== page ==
China calls conflict in Ukraine a 'war' for the first time

·2-min read
An honour guard holds a Russia flag during preparations for a welcome ceremony for Russian President Vladimir Putin outside the Great Hall of the People in Beijing in 2018 - JASON LEE /REUTERS
An honour guard holds a Russia flag during preparations for a welcome ceremony for Russian President Vladimir Putin outside the Great Hall of the People in Beijing in 2018 - JASON LEE /REUTERS

China described the situation in Ukraine a “war” for the first time since Russia invaded nearly two weeks ago, marking a change in how Beijing has publicly spoken about the unfolding crisis.

“We hope to see fighting and the war stop as soon as possible,” foreign minister Wang Yi said in a call with his French counterpart Jean-Yves Le Drian, according to a state broadcaster.

Mr Wang called for calm on all sides, and for more actions to be taken to prevent escalation in Ukraine.

China has refused to call Russia’s attack on Ukraine an “invasion” and has yet to condemn Moscow for its actions.

Beijing has been careful not to criticise Russia, likely given its strong ties to Moscow – a relationship described by Mr Wang as “rock-solid” earlier this week.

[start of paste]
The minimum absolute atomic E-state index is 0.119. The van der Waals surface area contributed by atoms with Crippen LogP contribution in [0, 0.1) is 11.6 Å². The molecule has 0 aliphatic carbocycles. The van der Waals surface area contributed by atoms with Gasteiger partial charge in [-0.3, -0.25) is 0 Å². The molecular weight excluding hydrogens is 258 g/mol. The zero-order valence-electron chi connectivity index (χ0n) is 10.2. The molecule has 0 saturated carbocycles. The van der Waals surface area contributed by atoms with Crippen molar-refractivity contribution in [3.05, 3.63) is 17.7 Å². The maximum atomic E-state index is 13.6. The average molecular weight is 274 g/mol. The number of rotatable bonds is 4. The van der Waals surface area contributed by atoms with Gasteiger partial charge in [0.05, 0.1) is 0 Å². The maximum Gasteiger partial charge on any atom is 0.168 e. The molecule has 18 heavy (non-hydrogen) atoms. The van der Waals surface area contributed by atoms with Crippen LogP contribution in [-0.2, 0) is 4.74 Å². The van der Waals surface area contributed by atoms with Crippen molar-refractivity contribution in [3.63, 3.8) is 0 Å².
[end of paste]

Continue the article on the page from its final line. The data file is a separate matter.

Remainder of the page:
Instead, China has tried to claim neutrality, consistently calling for negotiations between Ukraine and Russia, without taking concrete measures to support mediation.

China said this week that it would send 5 million yuan (£600,750) in humanitarian aid to Ukraine – a drop in the bucket for the world’s second-largest economy.

The announcement was likely an effort to rehabilitate its reputation on the world stage for failing to denounce Russia.

Chinese state media has only touted Beijing’s stance, refraining from criticising Russia, refusing to use the terms “war” and “invasion,” and amplifying Moscow’s propaganda.

Government censors have also been working overtime to scrub mentions online that are pro-Ukraine.

One question looming is what level of support China may choose to offer its neighbour, Russia, to mitigate the impact of sanctions.

Helping Russia would open Beijing up to being targeted with secondary sanctions. But assisting Moscow at this moment could possibly also allow Beijing to bank in future favours.

Still, experts largely think the risk of being hit by sanctions as well will prompt China to err on the side of caution.

The first sign of this came on Thursday when China refused to supply Russian airlines with aircraft parts, an official at Russia’s aviation authority was quoted as saying by Russian news agencies.

Boeing and Airbus have halted supply of components, in line with global sanctions.

Russia’s foreign ministry warned this week that the safety of Russian passenger flights were under threat.

Listen to Sophia Yan on how the conflict is being censored by Beijing in our daily Ukraine podcast

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